Robotic-arm assisted total hip arthroplasty
Editorial

Robotic-arm assisted total hip arthroplasty

Matthew S. Hepinstall, Nipun Sodhi, Joseph O. Ehiorobo, Shazaan Hushmendy, Michael A. Mont

Department of Orthopaedic Surgery, Lenox Hill Hospital, Northwell Health, New York, NY, USA

Correspondence to: Michael A. Mont. System Chief of Joint Reconstruction Vice President, Strategic Initiatives Lenox Hill Hospital, Northwell Health, New York, NY, USA. Email: Mmont@northwell.edu; rhondamont@aol.com.

Comment on: Qin J, Xu Z, Dai J, et al. New technique: practical procedure of robotic arm-assisted (MAKO) total hip arthroplasty. Ann Transl Med 2018;6:364.


Submitted Oct 04, 2018. Accepted for publication Oct 12, 2018.

doi: 10.21037/atm.2018.10.37


Despite the overall successful track record of total hip arthroplasty (THA), there is still the potential for complications related to component malpositioning, such as leg length discrepancy, dislocations and early implant failures (1). A robotic-arm or any other tool that can help increase surgical reliability through enhanced planning, accuracy and precision of component placement may therefore be of added value.

Qin and colleagues nicely highlight the use of a robotic-arm for THA. This operative technology has been recently introduced in China, and the authors describe their early adoption. Specifically, they discuss some of the potential advantages, such as increased accuracy in cup positioning and improved patient satisfaction, as well as the operative techniques, which included further details of enhanced planning, and the role of team members. The authors also demonstrate an operative case.

Robotic-arm assisted surgery was introduced in the United States many years ago, and has been associated with a number of potential advantages (2,3). Illgen et al. (4) compared robotic-arm assisted vs. manual THAs and found the rate of acetabular component placement within Lewinnek safe zones to be the highest in the robotic-arm assisted cohort vs. the manual THAs (77% vs. 30%; P<0.001). The group also found a 0% dislocation rate in the robotic-arm cohort, compared to a 5% in the manual THA cohort. Similarly, Elmallah et al. (5) evaluated 224 robotic-arm assisted THAs and found 99% of patients to have components within the pre-designated safe zone. Kamara et al. (6) found greater improvements in the precision of component positioning with adoption of the robotic-arm compared to adoption of fluoroscopic guidance.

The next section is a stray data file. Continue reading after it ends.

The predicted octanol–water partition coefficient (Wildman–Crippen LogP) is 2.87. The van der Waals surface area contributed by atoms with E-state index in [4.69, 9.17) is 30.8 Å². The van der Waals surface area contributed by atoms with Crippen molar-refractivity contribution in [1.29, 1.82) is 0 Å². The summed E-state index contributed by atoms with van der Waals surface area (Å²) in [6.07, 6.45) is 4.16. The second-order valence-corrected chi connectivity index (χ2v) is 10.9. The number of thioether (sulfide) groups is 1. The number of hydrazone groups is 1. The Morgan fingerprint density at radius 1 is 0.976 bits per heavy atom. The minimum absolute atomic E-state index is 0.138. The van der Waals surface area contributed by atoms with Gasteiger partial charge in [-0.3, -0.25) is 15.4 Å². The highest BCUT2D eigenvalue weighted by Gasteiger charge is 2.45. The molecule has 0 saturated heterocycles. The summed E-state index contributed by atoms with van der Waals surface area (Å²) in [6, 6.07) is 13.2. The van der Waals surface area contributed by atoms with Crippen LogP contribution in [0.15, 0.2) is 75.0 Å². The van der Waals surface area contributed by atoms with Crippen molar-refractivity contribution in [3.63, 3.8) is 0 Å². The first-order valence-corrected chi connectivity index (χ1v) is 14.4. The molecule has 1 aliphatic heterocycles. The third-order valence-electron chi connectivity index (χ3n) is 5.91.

Furthermore, Bukowski et al. (7) compared 100 robotic-arm vs. 100 manual THAs and found significantly lower estimated blood loss (374 vs. 423 mL, P=0.035) in the robotic-arm cohort, as well as significantly greater mean modified Harris Hip Scores (92 vs. 86 points, P=0.002), and mean UCLA activity scores (6.3 vs. 5.8 points, P=0.033) for robotic-arm assisted THA patients. Perets et al. (8) analyzed 181 robotic-arm assisted patients, and found these patients to have favorable short-term outcomes.

The robotic-arm has also been found to be advantageous for total knee arthroplasty (TKA). Specifically, the robotic-arm technique has been associated with enhanced component position accuracy and precision (9), ability to correct coronal deformities, even in severe cases (10), and protect surrounding soft-tissue (11,12).

In our clinical practice, we have utilized the robotic-arm extensively for hip and knee replacement, and agree with the technical tips and observations of Qin and colleagues, such as the importance of proper probing technique for osteoporotic bone during bone registration. We also agree that although the robotic-arm is a useful tool, the surgeon should maintain ultimate responsibility and control as he/she would during a manually performed THA.

Overall, as Qin and colleagues report, robotic-arm assistance for THA offers the potential for more reliable surgeries and outcomes. Current evidence demonstrates that this technology allows components to be placed more accurately and precisely at the surgeon’s target. This can reduce post-operative complications, ultimately resulting in better patient function and greater patient satisfaction (7). Currently published studies report the results of surgeons who were early adopters of this new technology. We look forward to further studies documenting the effect of robotic-arm assisted surgery on patient-centered outcomes in the hands of a larger and more diverse group of surgeons.


Acknowledgements

None.


Footnote

Conflicts of Interest: MS Hepinstall: AAOS, Corin USA, KCI, Stryker; MA Mont: AAOS, Cymedica, DJ Orthopaedics, Johnson & Johnson, Journal of Arthroplasty, Journal of Knee Surgery, Microport, National Institutes of Health (NIAMS & NICHD), Ongoing Care Solutions, Orthopedics, Orthosensor, Pacira, Peerwell, Performance Dynamics Inc., Sage, Stryker: IP royalties, Surgical Technologies International, Kolon TissueGene. The other authors have no conflicts of interest to declare.


References

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Cite this article as: Hepinstall MS, Sodhi N, Ehiorobo JO, Hushmendy S, Mont MA. Robotic-arm assisted total hip arthroplasty. Ann Transl Med 2018;6(22):433. doi: 10.21037/atm.2018.10.37